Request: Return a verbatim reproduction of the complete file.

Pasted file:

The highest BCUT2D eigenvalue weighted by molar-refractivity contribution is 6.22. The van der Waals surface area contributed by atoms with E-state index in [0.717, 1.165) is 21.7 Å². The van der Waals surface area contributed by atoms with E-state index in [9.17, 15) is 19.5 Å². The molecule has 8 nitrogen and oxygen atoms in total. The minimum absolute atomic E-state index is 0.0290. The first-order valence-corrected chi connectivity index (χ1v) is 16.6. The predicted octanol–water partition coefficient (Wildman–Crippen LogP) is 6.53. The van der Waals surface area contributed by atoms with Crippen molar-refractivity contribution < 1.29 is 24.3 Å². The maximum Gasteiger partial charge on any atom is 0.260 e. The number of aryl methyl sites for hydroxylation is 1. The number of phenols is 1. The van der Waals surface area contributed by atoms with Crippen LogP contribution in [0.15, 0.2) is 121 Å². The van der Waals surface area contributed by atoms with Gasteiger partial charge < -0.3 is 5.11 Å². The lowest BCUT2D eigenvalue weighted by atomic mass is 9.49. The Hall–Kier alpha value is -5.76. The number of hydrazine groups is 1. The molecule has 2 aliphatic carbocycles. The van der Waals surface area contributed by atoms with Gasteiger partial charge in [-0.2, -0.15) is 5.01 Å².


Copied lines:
The highest BCUT2D eigenvalue weighted by molar-refractivity contribution is 6.22. The van der Waals surface area contributed by atoms with E-state index in [0.717, 1.165) is 21.7 Å². The van der Waals surface area contributed by atoms with E-state index in [9.17, 15) is 19.5 Å². The molecule has 8 nitrogen and oxygen atoms in total. The minimum absolute atomic E-state index is 0.0290. The first-order valence-corrected chi connectivity index (χ1v) is 16.6. The predicted octanol–water partition coefficient (Wildman–Crippen LogP) is 6.53. The van der Waals surface area contributed by atoms with Crippen molar-refractivity contribution < 1.29 is 24.3 Å². The maximum Gasteiger partial charge on any atom is 0.260 e. The number of aryl methyl sites for hydroxylation is 1. The number of phenols is 1. The van der Waals surface area contributed by atoms with Crippen LogP contribution in [0.15, 0.2) is 121 Å². The van der Waals surface area contributed by atoms with Gasteiger partial charge < -0.3 is 5.11 Å². The lowest BCUT2D eigenvalue weighted by atomic mass is 9.49. The Hall–Kier alpha value is -5.76. The number of hydrazine groups is 1. The molecule has 2 aliphatic carbocycles. The van der Waals surface area contributed by atoms with Gasteiger partial charge in [-0.2, -0.15) is 5.01 Å².